The controlled media’s ongoing bias against white people—in evidence so clearly in the Ferguson, Mo, incident—can also be seen in their almost complete lack of coverage of racially-motivated politics perpetuated by American Indians in the US and Canada.
This news site has previously reported on a Canadian Indian reservation’s moves to expel tribe members who had married outside their race—a move which drew hardly any liberal media interest—and a California-based Indian tribe which has used DNA tests to expel non-members.
However, the latest such example of Indian racial politics has been revealed with a demand by the US Congress’s “Congressional Black Caucus” that federal recognition of a Virginia Indian tribe be withheld because of its history of banning intermarriage with blacks.
The irony of a racially-organized “Congressional Black Caucus” (CBC) objecting to an Indian tribe which also wants to organize itself racially is an issue which the blacks clearly have not considered.
The CBC objections have emerged after the US Interior Department proposed recognizing the Pamunkey tribe in southeast Virginia.
This “recognition” is part of established US law which grants American Indians all manner of special rights, including tax relief, special benefits in education, housing and medical care—and allows the tribe to pursue a casino. A decision on recognition, which would be the first for a Virginia tribe, is due by March 30.
The CBC has urged Interior Secretary Sally Jewell to hold off until the Justice Department investigates any “discriminatory practices” by the tribe. Neither department has responded to the request, made in a Sept. 23 letter, according to a spokeswoman for Mississippi Democrat Bennie Thompson, who signed the letter.
The letter cited a report by the Interior Department’s Bureau of Indian Affairs that quoted tribal law: “No member of the Pamunkey Indian Tribe shall intermarry with anny (sic) Nation except White or Indian under penalty of forfeiting their rights in Town.”
The bureau said it had no indication the tribe had changed its ban, but Pamunkey Chief Kevin Brown responded in a letter to the CBC that the ban has been repealed. He said in an interview that the change was made in 2012.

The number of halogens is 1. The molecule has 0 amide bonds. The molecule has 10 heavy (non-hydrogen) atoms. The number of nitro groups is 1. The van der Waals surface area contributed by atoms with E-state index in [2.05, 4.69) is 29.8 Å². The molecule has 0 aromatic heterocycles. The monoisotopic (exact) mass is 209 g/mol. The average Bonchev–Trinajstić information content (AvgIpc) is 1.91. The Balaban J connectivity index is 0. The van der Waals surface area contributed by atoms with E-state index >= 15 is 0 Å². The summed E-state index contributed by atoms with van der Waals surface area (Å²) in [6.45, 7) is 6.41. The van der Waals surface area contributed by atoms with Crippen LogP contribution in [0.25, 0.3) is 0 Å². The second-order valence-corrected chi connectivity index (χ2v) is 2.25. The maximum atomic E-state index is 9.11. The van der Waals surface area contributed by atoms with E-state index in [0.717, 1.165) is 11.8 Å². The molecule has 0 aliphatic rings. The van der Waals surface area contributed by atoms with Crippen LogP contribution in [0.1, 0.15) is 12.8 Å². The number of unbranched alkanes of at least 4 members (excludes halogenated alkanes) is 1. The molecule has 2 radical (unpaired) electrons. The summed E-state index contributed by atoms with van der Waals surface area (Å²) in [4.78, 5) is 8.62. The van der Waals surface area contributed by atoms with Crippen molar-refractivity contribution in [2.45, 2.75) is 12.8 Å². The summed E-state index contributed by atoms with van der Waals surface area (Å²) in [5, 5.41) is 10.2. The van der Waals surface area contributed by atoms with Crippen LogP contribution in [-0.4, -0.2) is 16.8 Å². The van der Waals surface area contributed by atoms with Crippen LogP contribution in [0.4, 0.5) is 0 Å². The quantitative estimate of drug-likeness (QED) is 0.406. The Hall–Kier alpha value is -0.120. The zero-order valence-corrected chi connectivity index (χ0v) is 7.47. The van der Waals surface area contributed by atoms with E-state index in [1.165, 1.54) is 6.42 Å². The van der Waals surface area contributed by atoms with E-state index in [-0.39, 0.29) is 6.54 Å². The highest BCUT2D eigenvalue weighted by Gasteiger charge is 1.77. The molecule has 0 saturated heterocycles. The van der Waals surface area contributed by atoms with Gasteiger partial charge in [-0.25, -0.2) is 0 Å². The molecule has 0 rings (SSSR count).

The Bureau of Indian Affairs said that the significant number of Pamunkey-Pamunkey marriages and efforts to encourage them helped satisfy a criterion for federal recognition: that a predominant portion of the group comprises a distinct community and has existed as one from historical times to the present.
The tribal intermarriage law was repealed two years after the tribe had submitted materials to the Interior Department for its bid for recognition.
The controlled media’s almost complete blackout of coverage on this and other examples of racially-based mobilization by nonwhites contrasts strongly with its coverage of what it routinely calls “white racism.”
Any group of whites seeking federal recognition or aid of any sort who had laws prohibiting intermarriage with blacks would be front page news of all the major networks, and teams of “journalists” would be sent out to extract every last detail.
Even when there is absolutely no evidence of racial bias on the part of the participants (as in the Ferguson Brown/Wilson case, where no one has been able to prove a racial motive to the shooting), the controlled media has done its best to portray all such events in racial terms—and specifically in an anti-white light, mostly by claiming “racism” is to blame for black criminality.
However, when it comes to nonwhites organizing racially—such as the CBC or Indian tribes protecting their racial identity—this same mass media is strangely mute.